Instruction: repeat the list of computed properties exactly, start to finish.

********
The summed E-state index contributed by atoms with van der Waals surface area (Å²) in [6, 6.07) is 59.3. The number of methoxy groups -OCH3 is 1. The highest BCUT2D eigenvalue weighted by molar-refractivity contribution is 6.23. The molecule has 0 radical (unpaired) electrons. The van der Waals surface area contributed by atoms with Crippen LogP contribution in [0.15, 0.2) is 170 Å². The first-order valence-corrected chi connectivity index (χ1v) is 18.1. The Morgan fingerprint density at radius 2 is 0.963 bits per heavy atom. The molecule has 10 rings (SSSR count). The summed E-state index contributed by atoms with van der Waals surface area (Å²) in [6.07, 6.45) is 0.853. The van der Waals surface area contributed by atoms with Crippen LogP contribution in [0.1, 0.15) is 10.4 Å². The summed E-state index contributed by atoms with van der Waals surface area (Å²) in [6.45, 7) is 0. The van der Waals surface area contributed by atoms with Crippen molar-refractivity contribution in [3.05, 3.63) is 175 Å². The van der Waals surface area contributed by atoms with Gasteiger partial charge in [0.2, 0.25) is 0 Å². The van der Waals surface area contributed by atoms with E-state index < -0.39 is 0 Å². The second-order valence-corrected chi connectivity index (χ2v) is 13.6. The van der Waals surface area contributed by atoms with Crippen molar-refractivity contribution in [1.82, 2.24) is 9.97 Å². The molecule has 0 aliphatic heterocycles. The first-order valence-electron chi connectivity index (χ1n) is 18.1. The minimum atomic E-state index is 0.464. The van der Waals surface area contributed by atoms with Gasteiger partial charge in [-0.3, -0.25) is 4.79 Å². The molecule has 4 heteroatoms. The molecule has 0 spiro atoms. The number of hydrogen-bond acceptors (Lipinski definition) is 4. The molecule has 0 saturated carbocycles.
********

The summed E-state index contributed by atoms with van der Waals surface area (Å²) in [6, 6.07) is 59.3. The number of methoxy groups -OCH3 is 1. The highest BCUT2D eigenvalue weighted by molar-refractivity contribution is 6.23. The molecule has 0 radical (unpaired) electrons. The van der Waals surface area contributed by atoms with Crippen LogP contribution in [0.15, 0.2) is 170 Å². The first-order valence-corrected chi connectivity index (χ1v) is 18.1. The Morgan fingerprint density at radius 2 is 0.963 bits per heavy atom. The molecule has 10 rings (SSSR count). The summed E-state index contributed by atoms with van der Waals surface area (Å²) in [6.07, 6.45) is 0.853. The van der Waals surface area contributed by atoms with Crippen LogP contribution in [0.1, 0.15) is 10.4 Å². The summed E-state index contributed by atoms with van der Waals surface area (Å²) in [6.45, 7) is 0. The van der Waals surface area contributed by atoms with Crippen molar-refractivity contribution in [3.05, 3.63) is 175 Å². The van der Waals surface area contributed by atoms with Gasteiger partial charge in [0.2, 0.25) is 0 Å². The van der Waals surface area contributed by atoms with E-state index < -0.39 is 0 Å². The second-order valence-corrected chi connectivity index (χ2v) is 13.6. The van der Waals surface area contributed by atoms with Crippen molar-refractivity contribution in [1.82, 2.24) is 9.97 Å². The molecule has 0 aliphatic heterocycles. The first-order valence-electron chi connectivity index (χ1n) is 18.1. The minimum atomic E-state index is 0.464. The van der Waals surface area contributed by atoms with Gasteiger partial charge in [-0.3, -0.25) is 4.79 Å². The molecule has 4 heteroatoms. The molecule has 0 spiro atoms. The number of hydrogen-bond acceptors (Lipinski definition) is 4. The molecule has 0 saturated carbocycles.